Loren D. Walensky, MD, PhD
Photo: Loren D. Walensky



Elected 2010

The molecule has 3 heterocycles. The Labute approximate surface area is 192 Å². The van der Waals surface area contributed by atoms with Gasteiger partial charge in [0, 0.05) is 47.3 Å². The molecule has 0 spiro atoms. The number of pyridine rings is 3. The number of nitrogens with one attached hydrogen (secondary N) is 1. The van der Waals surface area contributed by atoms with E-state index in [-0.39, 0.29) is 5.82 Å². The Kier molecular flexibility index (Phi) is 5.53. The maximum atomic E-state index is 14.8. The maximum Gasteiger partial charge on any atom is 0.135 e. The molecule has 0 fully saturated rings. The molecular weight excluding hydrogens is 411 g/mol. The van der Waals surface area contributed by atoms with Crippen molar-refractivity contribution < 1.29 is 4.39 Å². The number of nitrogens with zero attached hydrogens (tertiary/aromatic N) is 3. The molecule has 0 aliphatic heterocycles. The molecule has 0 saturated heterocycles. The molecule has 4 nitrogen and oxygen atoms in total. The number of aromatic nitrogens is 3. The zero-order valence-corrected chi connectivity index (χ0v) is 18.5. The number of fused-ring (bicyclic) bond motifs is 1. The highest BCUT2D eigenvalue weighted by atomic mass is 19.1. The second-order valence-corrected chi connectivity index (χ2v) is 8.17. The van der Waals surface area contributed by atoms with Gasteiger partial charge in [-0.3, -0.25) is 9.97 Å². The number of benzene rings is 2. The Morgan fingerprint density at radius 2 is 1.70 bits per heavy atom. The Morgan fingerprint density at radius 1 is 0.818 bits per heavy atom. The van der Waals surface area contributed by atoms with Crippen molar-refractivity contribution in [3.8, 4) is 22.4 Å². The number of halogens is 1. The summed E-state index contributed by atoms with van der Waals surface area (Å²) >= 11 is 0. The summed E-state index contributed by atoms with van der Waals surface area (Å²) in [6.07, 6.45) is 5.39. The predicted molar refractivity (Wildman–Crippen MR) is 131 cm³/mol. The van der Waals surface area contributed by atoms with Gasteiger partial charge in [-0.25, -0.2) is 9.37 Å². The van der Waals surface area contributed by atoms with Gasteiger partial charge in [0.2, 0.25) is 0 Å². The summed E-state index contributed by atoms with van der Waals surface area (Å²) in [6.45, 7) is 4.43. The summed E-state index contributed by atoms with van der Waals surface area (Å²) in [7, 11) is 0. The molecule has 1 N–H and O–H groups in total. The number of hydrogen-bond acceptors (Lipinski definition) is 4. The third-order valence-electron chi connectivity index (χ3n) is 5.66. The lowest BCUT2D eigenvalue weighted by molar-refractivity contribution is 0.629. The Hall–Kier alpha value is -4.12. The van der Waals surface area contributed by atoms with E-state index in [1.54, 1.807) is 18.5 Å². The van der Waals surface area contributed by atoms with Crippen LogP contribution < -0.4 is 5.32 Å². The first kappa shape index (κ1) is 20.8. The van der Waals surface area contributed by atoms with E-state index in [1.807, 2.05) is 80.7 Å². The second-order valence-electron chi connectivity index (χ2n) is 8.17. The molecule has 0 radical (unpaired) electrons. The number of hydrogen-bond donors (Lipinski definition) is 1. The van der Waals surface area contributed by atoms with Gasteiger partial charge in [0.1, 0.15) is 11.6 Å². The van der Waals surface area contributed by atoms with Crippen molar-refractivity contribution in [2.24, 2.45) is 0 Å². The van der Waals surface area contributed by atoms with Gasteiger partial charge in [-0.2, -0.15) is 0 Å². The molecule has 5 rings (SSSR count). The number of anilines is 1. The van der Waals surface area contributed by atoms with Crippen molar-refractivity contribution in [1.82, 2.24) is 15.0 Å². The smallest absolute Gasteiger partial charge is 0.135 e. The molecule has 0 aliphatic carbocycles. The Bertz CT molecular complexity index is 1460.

The Walensky laboratory focuses on the chemical biology of deregulated apoptotic and transcriptional pathways in cancer. Our goal is to develop an arsenal of new compounds-a “chemical toolbox”-to investigate and block protein interactions that cause cancer. To achieve these objectives, we take a multidisciplinary approach that employs synthetic chemistry techniques, structural biology analyses, and biochemical, cellular, and mouse modeling experiments to systematically dissect the pathologic signaling pathways of interest. We have developed and applied new approaches to chemically stabilize natural peptides so that their shape, and therefore their anti-cancer activities can be restored. Optimizing natural peptides in this way provides alternative compounds to study protein interactions and manipulate biological pathways within cells to treat human disease. For example, we have used a chemical strategy, termed “hydrocarbon-stapling,” to synthesize a panel of pro-apoptotic peptides with markedly improved pharmacological properties. We have demonstrated that the stapled peptides retain their natural shape, are resistant to degradation, and can enter and kill leukemia cells by neutralizing their survival proteins. When administered to mice with leukemia, a stapled peptide modeled after the “death domain” of a BCL-2 family protein successfully blocked cancer growth and prolonged the lives of treated animals. In ongoing studies, we broadly apply the new peptide stapling strategy to produce a diversity of cancer biology discovery tools, in order to study and deactivate aberrant apoptotic and transcriptional pathways in a variety of human tumors. Most recently, we used stapled peptides to uncover the elusive “on switch” of a key death-activating protein, unveiling a novel pharmacologic target for cancer drug development. Synthetic approaches such as hydrocarbon-stapling that reinforce native peptide sequence hold promise to provide new avenues for probing protein interactions and modulating biological pathways for therapeutic benefit.